Council will hold a special meeting at town hall Thursday night.
March 14, 2018 | Moorestown Patch Online
MOORESTOWN, NJ — Moorestown Council will vote on whether it should enter into an agreement with the Fair Share Housing Center when it meets as part of a special meeting on Thursday night, March 15. The meeting will begin with a closed session at 6 p.m., followed by the official action meeting at 7:30 p.m.
It will be held at town hall, 111 West Second Street. The official action meeting will begin with comments from the public on the proposed plan before council takes a final vote.
The number of required affordable housing units in municipalities statewide has been in dispute, and often in litigation, since 1999. In 2015, authority concerning setting affordable housing requirements for municipalities throughout the state fell on the courts.
Moorestown currently has 332 affordable housing units in the township, and a total of 7,950 homes overall, according to Housing Planner Beth McManus.
The Fair Share Housing Center, a public interest group established in 1975 to monitor, enforce and expand guidelines for affordable housing requirements, initially calculated that Moorestown needed 1,667 additional moderate and low income housing units to satisfy its third round housing obligation, according to their expert.
Through negotiations and the use of a Vacant Land Adjustment, which is when a “municipality shows it does not have adequate resources (land water and/or sewer) to provide a realistic opportunity for addressing the need for low and moderate income housing,” the township was able to get its obligation lowered to 606 units.
It must build 337 new affordable housing units by 2025. That number is divided among a number of plans. McManus said there were four intervener developers the township is working with.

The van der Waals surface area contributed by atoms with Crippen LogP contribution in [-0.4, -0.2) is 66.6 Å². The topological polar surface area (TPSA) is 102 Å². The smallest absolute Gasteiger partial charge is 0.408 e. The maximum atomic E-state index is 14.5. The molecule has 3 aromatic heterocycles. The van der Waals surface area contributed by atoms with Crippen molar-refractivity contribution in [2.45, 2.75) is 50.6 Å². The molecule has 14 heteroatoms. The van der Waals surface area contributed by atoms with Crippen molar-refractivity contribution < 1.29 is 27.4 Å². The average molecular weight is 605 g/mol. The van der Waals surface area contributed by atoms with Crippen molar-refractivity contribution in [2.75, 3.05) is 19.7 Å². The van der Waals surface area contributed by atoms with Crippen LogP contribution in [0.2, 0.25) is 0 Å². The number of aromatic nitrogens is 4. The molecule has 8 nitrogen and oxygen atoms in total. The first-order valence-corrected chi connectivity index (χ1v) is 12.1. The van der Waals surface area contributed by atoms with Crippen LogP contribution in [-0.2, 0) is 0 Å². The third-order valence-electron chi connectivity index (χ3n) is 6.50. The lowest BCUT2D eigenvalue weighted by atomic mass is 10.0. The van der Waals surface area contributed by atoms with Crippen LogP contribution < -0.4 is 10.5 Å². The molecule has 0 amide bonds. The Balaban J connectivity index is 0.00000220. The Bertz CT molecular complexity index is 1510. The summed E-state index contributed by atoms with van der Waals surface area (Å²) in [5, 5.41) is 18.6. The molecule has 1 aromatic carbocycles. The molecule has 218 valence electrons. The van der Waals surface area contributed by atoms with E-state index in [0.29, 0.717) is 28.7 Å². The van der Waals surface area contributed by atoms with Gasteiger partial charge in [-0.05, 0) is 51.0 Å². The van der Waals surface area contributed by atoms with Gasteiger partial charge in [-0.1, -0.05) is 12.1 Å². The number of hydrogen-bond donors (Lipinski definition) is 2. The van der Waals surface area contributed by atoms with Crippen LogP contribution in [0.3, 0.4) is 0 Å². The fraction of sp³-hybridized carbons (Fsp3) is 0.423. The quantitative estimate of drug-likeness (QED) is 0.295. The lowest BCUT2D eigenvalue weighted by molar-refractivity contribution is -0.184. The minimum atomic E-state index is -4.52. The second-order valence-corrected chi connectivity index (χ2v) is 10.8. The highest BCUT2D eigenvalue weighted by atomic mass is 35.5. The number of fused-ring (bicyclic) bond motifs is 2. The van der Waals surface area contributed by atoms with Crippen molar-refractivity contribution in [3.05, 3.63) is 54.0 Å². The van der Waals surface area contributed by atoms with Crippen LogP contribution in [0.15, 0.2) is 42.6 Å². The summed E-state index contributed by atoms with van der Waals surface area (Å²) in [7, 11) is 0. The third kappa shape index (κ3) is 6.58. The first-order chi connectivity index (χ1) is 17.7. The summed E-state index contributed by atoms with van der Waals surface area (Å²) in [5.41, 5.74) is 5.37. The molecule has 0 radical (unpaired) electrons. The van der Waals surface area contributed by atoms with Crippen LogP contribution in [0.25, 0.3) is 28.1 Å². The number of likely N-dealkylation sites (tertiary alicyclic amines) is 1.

One developer is on Centerton Road, where a 130-unit senior luxury property is proposed. With 81 affordable units, the total number of units proposed for the proposed development is 211. This proposal includes services and amenities, and would bring ratables to the township. The transportation would be provided.
Two other developers would build on Route 38, with one development proposing 173 units, 35 of which would be low and moderate income. The other is a 100 percent affordable development, with a total of 75 units.
A fourth developer would build no more than 60 units on the Lenola Shopping Center, 12 of which would be low and moderate income.
The township is also looking at re-zoning an area of land off Lenola Road near Cinnaminson in order to build 180 units, 32 of which would be affordable.
The Nagle Tract off Hartford Road, which the township already said wouldn’t be 100 percent affordable housing, would see 152 total new units, 45 of which would be low and moderate income.
The township is looking at three programs to fill the rest of its need. One is Community Options Inc., a nationally based nonprofit (IRS 501(c)(3) certified) organization incorporated in 1989 and headquartered in Princeton.
Community Options serves thousands of individuals with disabilities throughout 11 states, including Arizona, Kentucky, Maryland, New Jersey, New Mexico, New York, Pennsylvania, South Carolina, Tennessee, Texas and Utah, according to its website. It supports support individuals with intellectual disabilities and developmental disabilities such as Down Syndrome, Cerebral Palsy, Spina Bifida, Autism Spectrum Disorder, Fragile X Syndrome, Prader-Willi, and traumatic brain injury. Many of the individuals it serves also have co-occurring medical and mental health conditions such as Seizure Disorder, Pica, Diabetes, Mood Disorders, Schizoaffective Disorders, and Impulse Control Disorders.
The next is the Market to Affordable program. Market-affordable housing consists of non-subsidized rental units affordable to households. The township would purchase homes, and resell them as affordable units.
Under the third option, owners of existing homes would be permitted to rent out part of their homes to those in need who qualify for low and moderate housing.
The township also has an “unmet need” of 300 units that may be met with overlay zoning (a zoning option that permits residential housing while maintaining the underlying zoning). The Moorestown Mall, the K-Mart Shopping Center and the Lenola Shopping Center are all under consideration for this option. Each center would maintain their commercial uses, while adding a mix of market rate and affordable housing.